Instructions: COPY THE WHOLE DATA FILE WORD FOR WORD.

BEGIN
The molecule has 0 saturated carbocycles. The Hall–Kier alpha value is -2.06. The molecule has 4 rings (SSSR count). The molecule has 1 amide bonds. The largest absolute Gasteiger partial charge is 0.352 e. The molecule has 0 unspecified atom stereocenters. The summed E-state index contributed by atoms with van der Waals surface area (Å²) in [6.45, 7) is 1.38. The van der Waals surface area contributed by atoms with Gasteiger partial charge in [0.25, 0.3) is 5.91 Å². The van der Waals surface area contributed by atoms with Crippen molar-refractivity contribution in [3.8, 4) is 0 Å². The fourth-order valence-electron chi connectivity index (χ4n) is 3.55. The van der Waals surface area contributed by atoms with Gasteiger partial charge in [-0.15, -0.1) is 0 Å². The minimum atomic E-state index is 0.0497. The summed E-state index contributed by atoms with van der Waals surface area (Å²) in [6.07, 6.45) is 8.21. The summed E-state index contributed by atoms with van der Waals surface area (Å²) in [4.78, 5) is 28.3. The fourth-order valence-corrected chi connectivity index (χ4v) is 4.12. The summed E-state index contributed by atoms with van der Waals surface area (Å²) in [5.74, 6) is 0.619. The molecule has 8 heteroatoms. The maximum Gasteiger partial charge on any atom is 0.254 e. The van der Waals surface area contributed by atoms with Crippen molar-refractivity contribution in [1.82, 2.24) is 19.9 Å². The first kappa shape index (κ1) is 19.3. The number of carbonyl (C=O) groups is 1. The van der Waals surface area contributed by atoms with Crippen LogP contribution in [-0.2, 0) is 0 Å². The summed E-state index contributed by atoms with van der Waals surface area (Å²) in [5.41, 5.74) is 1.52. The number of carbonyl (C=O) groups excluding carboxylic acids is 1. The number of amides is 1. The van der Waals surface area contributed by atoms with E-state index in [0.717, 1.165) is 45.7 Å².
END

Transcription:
The molecule has 0 saturated carbocycles. The Hall–Kier alpha value is -2.06. The molecule has 4 rings (SSSR count). The molecule has 1 amide bonds. The largest absolute Gasteiger partial charge is 0.352 e. The molecule has 0 unspecified atom stereocenters. The summed E-state index contributed by atoms with van der Waals surface area (Å²) in [6.45, 7) is 1.38. The van der Waals surface area contributed by atoms with Gasteiger partial charge in [0.25, 0.3) is 5.91 Å². The van der Waals surface area contributed by atoms with Crippen molar-refractivity contribution in [3.8, 4) is 0 Å². The fourth-order valence-electron chi connectivity index (χ4n) is 3.55. The van der Waals surface area contributed by atoms with Gasteiger partial charge in [-0.15, -0.1) is 0 Å². The minimum atomic E-state index is 0.0497. The summed E-state index contributed by atoms with van der Waals surface area (Å²) in [6.07, 6.45) is 8.21. The summed E-state index contributed by atoms with van der Waals surface area (Å²) in [4.78, 5) is 28.3. The fourth-order valence-corrected chi connectivity index (χ4v) is 4.12. The summed E-state index contributed by atoms with van der Waals surface area (Å²) in [5.74, 6) is 0.619. The molecule has 8 heteroatoms. The maximum Gasteiger partial charge on any atom is 0.254 e. The van der Waals surface area contributed by atoms with Crippen molar-refractivity contribution in [1.82, 2.24) is 19.9 Å². The first kappa shape index (κ1) is 19.3. The number of carbonyl (C=O) groups is 1. The van der Waals surface area contributed by atoms with Crippen LogP contribution in [-0.2, 0) is 0 Å². The summed E-state index contributed by atoms with van der Waals surface area (Å²) in [5.41, 5.74) is 1.52. The number of carbonyl (C=O) groups excluding carboxylic acids is 1. The number of amides is 1. The van der Waals surface area contributed by atoms with E-state index in [0.717, 1.165) is 45.7 Å².